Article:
The ‘offshore financial services industry’ continued to develop and around fifteen years ago and exploded in terms of the number of firms and individual advisers offering their services. Governments started to take an interest in the industry and so regulations, codes of conduct and best advice regimes sprang up in some countries. These rules were implemented with the intention of protecting investors from being treated unfairly. Advisers had to comply with such regulations or face disciplinary sanctions. As with all legal requirements the regulations became more complex and have ended up severely restricting the type of product that can be recommended. Nevertheless ethical IFA’s continued in business and the competition narrowed because many greedy advisers were unable to achieve the easy buck as previously. .

One of the answers to this predicament is to remove the investment advice from unregulated countries and make the entire situation more advantageous to the expat. Imagine being able to place savings into a very well regulated jurisdiction where a trustee made the actual investment decisions based on the parameters given to them by you, the investor.

Such an arrangement would be governed by a highly regulated Asian government and placed in trust, under the laws of that country. Investment decisions would not be made by an adviser. The trustee would take responsibility for that. However, there would be a caveat that, as an investor, you would be able to self-manage the investment yourself, if you so desired. If you felt unable or unwilling to do that you could leave the decisions to the trustee who would appoint an investment manager for your portfolio on your behalf, subject to your agreement.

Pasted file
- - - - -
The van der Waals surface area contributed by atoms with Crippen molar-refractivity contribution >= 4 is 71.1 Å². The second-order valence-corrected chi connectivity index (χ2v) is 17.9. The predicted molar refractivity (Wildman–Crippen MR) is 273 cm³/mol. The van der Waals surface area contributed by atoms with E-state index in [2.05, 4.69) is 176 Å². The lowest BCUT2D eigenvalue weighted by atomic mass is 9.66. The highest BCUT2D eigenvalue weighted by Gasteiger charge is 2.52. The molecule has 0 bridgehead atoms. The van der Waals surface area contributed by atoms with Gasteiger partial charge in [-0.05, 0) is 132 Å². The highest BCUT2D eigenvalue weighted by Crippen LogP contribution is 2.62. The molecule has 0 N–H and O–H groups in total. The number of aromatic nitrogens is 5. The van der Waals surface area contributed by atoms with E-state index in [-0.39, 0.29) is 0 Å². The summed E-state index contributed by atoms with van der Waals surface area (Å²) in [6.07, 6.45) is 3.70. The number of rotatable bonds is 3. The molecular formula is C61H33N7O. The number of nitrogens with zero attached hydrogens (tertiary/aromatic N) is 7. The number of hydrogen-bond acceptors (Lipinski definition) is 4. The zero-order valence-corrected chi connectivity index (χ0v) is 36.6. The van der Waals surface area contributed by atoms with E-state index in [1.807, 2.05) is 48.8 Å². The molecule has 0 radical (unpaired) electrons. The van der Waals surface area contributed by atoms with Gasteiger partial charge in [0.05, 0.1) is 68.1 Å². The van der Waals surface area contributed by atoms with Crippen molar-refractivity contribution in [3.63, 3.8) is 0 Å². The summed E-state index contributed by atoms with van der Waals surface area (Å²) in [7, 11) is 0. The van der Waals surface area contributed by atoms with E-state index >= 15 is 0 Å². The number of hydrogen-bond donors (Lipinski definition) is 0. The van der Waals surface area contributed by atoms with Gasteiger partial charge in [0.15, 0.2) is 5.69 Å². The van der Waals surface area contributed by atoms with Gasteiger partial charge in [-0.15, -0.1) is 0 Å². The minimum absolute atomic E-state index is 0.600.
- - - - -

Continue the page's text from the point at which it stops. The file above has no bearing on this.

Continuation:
In order to address the commission system there would be far greater transparency and a fee schedule approximately 50% cheaper than the well-used but aging solution promoted by many.

Under the current regime investment institutions lock investors into fixed periods of charges to cover their set up costs and commissions they need to pay. However, the new trust would charge ongoing fees without any lock in periods. This means that investors can have access to some or all of their investment proceeds immediately from the very beginning. Of course there will be a setup fee to pay but once paid capital and growth is available to draw at any time without further penalties.

Do you also understand the advantages of using a trust for your investments and savings?

Affording protection of the assets in trust you need never fear prying eyes or possible attacks from predators. Your succession plan can be made on a comprehensive basis and account for your wishes for your current beneficiaries as well as future generations. There would never be a need to undergo probate for assets in the trust. Your wishes would simply be followed from day one. All assets would be exempt from inheritance tax.

In addition assets held within the trust may be drawn at any time in part or in full as pension income from this specific trust. Because there are double taxation agreements between this jurisdiction and 27 other countries tax is levied in the source country of the trust scheme. As the tax rate on pension income in this jurisdiction is zero this would make the withdrawal of benefits tax free in all these other nations. For example, income from this scheme would be exempt from tax in the UK, Belgium, Thailand, Canada and 23 more jurisdictions.

Questions to the author can be directed to PFS International Consultants at: [email protected]

Andrew Wood
“Andrew Wood is an expat affairs writer and independent financial adviser. He lives in Bangkok and has been spending a week every month in Yangon since 2012. Andrew loves Asia and has been living in various Asian countries for 33 years. He understands and advises on all aspects of “the business of living life”. Andrew can be reached at [email protected]